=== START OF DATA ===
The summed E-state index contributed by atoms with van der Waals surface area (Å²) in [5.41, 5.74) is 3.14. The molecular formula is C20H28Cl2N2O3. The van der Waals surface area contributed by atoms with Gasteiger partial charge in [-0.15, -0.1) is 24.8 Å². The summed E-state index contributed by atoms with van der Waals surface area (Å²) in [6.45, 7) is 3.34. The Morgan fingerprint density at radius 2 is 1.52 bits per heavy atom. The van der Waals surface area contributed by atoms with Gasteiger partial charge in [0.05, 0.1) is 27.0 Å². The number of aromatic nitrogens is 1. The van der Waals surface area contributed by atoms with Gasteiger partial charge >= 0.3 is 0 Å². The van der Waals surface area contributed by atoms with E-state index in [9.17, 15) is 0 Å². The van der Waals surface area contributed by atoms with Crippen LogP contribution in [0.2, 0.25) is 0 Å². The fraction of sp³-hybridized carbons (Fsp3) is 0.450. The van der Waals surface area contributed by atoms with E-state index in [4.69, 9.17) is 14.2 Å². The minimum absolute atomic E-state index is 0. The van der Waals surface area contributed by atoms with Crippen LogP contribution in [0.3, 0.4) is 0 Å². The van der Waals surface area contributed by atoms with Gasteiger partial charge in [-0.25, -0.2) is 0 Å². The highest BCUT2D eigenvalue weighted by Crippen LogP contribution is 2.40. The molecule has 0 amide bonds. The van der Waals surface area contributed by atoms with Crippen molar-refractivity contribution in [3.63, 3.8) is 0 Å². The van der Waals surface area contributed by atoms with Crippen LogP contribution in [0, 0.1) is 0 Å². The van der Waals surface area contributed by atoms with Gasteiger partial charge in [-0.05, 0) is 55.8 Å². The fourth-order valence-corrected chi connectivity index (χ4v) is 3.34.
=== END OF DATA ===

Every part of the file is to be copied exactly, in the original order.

The summed E-state index contributed by atoms with van der Waals surface area (Å²) in [5.41, 5.74) is 3.14. The molecular formula is C20H28Cl2N2O3. The van der Waals surface area contributed by atoms with Gasteiger partial charge in [-0.15, -0.1) is 24.8 Å². The summed E-state index contributed by atoms with van der Waals surface area (Å²) in [6.45, 7) is 3.34. The Morgan fingerprint density at radius 2 is 1.52 bits per heavy atom. The van der Waals surface area contributed by atoms with Gasteiger partial charge in [0.05, 0.1) is 27.0 Å². The number of aromatic nitrogens is 1. The van der Waals surface area contributed by atoms with Gasteiger partial charge >= 0.3 is 0 Å². The van der Waals surface area contributed by atoms with E-state index in [9.17, 15) is 0 Å². The van der Waals surface area contributed by atoms with Crippen LogP contribution in [0.2, 0.25) is 0 Å². The fraction of sp³-hybridized carbons (Fsp3) is 0.450. The van der Waals surface area contributed by atoms with E-state index in [4.69, 9.17) is 14.2 Å². The minimum absolute atomic E-state index is 0. The van der Waals surface area contributed by atoms with Crippen LogP contribution in [0.3, 0.4) is 0 Å². The van der Waals surface area contributed by atoms with Gasteiger partial charge in [-0.25, -0.2) is 0 Å². The highest BCUT2D eigenvalue weighted by Crippen LogP contribution is 2.40. The molecule has 0 amide bonds. The van der Waals surface area contributed by atoms with Crippen molar-refractivity contribution in [3.63, 3.8) is 0 Å². The van der Waals surface area contributed by atoms with Crippen LogP contribution in [0, 0.1) is 0 Å². The van der Waals surface area contributed by atoms with Gasteiger partial charge in [-0.05, 0) is 55.8 Å². The fourth-order valence-corrected chi connectivity index (χ4v) is 3.34.